There have been three species of Aellopos Sphinx Moth documented for Texas; here are photos of all three, with notes on their identification and distribution within Texas:-
There are three areas of the wings that assist in identification:
- on the forewing the inner pale band consists of a thinner outer line separated narrowly from a thicker inner line, plus for titan and clavipes a slightly inwards-displaced black spot at the top end of the pale line (this black spot is absent for fadus)
- on the forewing the outer pale band is different for each species:
titan has four solid whitish spots, the lowest one indented and the upper three almost in a straight line; there is sometimes a smudged obscure fifth top spot
clavipes has three solid whitish spots forming a distinct arc; sometimes the uppermost spot has one(occasionally two) tiny bits split off from the inner tip.
fadus has a straight line of five whitish spots (sometimes also obscure additional spots at each end of this line) - at least one and up to three of these spots are split in two vertically by a thin dark line.
- the hindwing is dark brown with a variable pale smudge on the central leading edge (usually obscured by the forewing) for all forms, with slight differences:
titan has a bright white band at the rear corner of the inner edge
clavipes lacks any whitish on the rear corner of the inner edge, but sometimes a paler brown smudge is present almost into this corner; some individuals also have a series of small golden bars on the upper-central area
fadus has a washed-out paler area on the rear corner of the inner edge plus a thin pale fringe down the entire inner edge. Neither of these paler areas are prominent, and the hindwing can often appear all-dark; some individuals also have a series of small golden bars on the upper-central area.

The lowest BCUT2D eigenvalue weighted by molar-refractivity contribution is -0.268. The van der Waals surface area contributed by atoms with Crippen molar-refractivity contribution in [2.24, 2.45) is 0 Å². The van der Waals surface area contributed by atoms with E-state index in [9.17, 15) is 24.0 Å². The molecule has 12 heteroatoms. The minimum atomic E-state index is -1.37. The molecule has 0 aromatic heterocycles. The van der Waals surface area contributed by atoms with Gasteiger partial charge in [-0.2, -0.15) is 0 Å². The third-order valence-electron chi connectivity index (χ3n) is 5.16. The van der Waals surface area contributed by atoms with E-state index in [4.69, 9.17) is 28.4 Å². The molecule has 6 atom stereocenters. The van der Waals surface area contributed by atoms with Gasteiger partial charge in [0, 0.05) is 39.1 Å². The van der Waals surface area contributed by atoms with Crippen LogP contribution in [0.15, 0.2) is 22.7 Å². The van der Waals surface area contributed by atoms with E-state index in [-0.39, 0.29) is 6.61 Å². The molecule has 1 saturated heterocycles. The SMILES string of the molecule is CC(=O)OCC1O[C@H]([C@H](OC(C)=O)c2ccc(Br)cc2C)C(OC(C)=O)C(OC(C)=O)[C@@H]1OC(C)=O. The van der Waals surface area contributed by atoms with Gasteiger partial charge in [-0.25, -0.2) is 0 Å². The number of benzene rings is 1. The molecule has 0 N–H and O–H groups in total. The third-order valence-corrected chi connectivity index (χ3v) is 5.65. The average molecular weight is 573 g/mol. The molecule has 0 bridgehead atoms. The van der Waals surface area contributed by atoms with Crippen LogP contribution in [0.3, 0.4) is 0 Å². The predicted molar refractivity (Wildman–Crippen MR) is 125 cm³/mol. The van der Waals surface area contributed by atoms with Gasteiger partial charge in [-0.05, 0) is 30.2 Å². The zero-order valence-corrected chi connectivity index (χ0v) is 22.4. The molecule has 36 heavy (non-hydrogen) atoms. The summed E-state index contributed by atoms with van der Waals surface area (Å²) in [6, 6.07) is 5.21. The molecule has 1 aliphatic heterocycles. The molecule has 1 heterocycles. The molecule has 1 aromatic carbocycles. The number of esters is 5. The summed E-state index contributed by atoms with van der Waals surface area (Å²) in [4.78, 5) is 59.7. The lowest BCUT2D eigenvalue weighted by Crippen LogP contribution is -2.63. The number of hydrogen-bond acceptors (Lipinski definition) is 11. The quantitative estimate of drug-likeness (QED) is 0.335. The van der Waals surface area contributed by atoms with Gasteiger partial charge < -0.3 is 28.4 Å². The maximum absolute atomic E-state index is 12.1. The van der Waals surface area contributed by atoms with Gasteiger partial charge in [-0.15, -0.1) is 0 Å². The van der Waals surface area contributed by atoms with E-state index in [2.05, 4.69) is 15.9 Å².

NOTE: there is a fourth taxon - tantalus - known from Florida (with strays as far north as New York). Its status in Mexico is unclear (it occurs widely in the Caribbean and South America); externally it can look identical to clavipes except that it is smaller and tends to have a warmer brown tone to the wings, and more-often has some reddish color towards the tip of the abdomen. A few individuals of tantalus have some or all of the three outer whitish FW spots reduced to tiny spots or completely absent, unlike any clavipes; those tantalus with three full spots are probably not separable from clavipes without genitalic examination.
The most widespread and commonest
form is titan, with records from numerous localities across the eastern two-thirds of the state (but uncommon in the LRGV).
This titan is from Cibilo Creek Nature Center, Boerne, Kendall county (north of San Antonio) on September 20, 2011:
This titan is from Estero Llano Grande State Park, Weslaco, Hidalgo county on October 20, 2009:
The most common
form in the LRGV is clavipes, with a few other scattered records from central/western Texas.
This clavipes was at NABA Butterfly Park, Mission, Hidalgo county on October 26, 2011:
note that the outer pale band is visible from below:
This is a second clavipes at NABA Butterfly Park, Mission, Hidalgo county on October 27, 2011; NOTE the golden marks on the upper-central part of the hindwing - apparently these can be found on a few clavipes and more-regularly on tantalus (see above):
The rarest form in Texas (and the United States) is fadus; there are a handful of old historic records from as far north as Houston, but a Waco, McClennan county record in August 2011 plus the individual below are the only two modern records for the United States.
This fadus was at NABA Butterfly Park, Mission, Hidalgo county on October 26, 2011: